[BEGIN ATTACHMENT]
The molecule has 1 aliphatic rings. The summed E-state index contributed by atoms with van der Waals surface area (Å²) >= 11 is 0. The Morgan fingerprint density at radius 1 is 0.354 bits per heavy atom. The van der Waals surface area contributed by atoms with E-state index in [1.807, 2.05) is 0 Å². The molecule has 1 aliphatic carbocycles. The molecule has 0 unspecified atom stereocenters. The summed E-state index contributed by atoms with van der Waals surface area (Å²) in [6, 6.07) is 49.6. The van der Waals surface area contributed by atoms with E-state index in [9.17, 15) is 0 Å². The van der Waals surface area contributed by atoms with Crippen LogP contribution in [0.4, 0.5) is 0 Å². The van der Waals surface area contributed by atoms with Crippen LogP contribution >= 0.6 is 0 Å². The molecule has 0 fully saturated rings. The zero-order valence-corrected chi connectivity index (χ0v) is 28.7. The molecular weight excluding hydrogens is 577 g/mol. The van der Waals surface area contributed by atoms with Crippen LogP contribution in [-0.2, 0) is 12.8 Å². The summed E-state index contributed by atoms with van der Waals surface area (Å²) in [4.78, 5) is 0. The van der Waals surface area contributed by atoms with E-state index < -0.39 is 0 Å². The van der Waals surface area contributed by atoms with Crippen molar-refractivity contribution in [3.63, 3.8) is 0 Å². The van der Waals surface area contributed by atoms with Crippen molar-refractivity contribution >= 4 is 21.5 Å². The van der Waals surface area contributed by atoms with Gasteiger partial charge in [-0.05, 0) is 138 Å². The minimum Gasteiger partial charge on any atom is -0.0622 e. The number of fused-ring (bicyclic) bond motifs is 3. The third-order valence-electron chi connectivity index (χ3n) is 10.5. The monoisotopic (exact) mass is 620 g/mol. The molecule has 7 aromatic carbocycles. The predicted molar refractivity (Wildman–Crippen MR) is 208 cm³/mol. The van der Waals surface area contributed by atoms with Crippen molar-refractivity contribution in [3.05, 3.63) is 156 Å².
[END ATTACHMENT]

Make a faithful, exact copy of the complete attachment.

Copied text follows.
The molecule has 1 aliphatic rings. The summed E-state index contributed by atoms with van der Waals surface area (Å²) >= 11 is 0. The Morgan fingerprint density at radius 1 is 0.354 bits per heavy atom. The van der Waals surface area contributed by atoms with E-state index in [1.807, 2.05) is 0 Å². The molecule has 1 aliphatic carbocycles. The molecule has 0 unspecified atom stereocenters. The summed E-state index contributed by atoms with van der Waals surface area (Å²) in [6, 6.07) is 49.6. The van der Waals surface area contributed by atoms with E-state index in [9.17, 15) is 0 Å². The van der Waals surface area contributed by atoms with Crippen LogP contribution in [0.4, 0.5) is 0 Å². The van der Waals surface area contributed by atoms with Crippen LogP contribution >= 0.6 is 0 Å². The molecule has 0 fully saturated rings. The zero-order valence-corrected chi connectivity index (χ0v) is 28.7. The molecular weight excluding hydrogens is 577 g/mol. The van der Waals surface area contributed by atoms with Crippen LogP contribution in [-0.2, 0) is 12.8 Å². The summed E-state index contributed by atoms with van der Waals surface area (Å²) in [4.78, 5) is 0. The van der Waals surface area contributed by atoms with E-state index < -0.39 is 0 Å². The van der Waals surface area contributed by atoms with Crippen molar-refractivity contribution in [3.63, 3.8) is 0 Å². The van der Waals surface area contributed by atoms with Crippen molar-refractivity contribution >= 4 is 21.5 Å². The van der Waals surface area contributed by atoms with Gasteiger partial charge in [-0.05, 0) is 138 Å². The minimum Gasteiger partial charge on any atom is -0.0622 e. The number of fused-ring (bicyclic) bond motifs is 3. The third-order valence-electron chi connectivity index (χ3n) is 10.5. The monoisotopic (exact) mass is 620 g/mol. The molecule has 7 aromatic carbocycles. The predicted molar refractivity (Wildman–Crippen MR) is 208 cm³/mol. The van der Waals surface area contributed by atoms with Crippen molar-refractivity contribution in [3.05, 3.63) is 156 Å².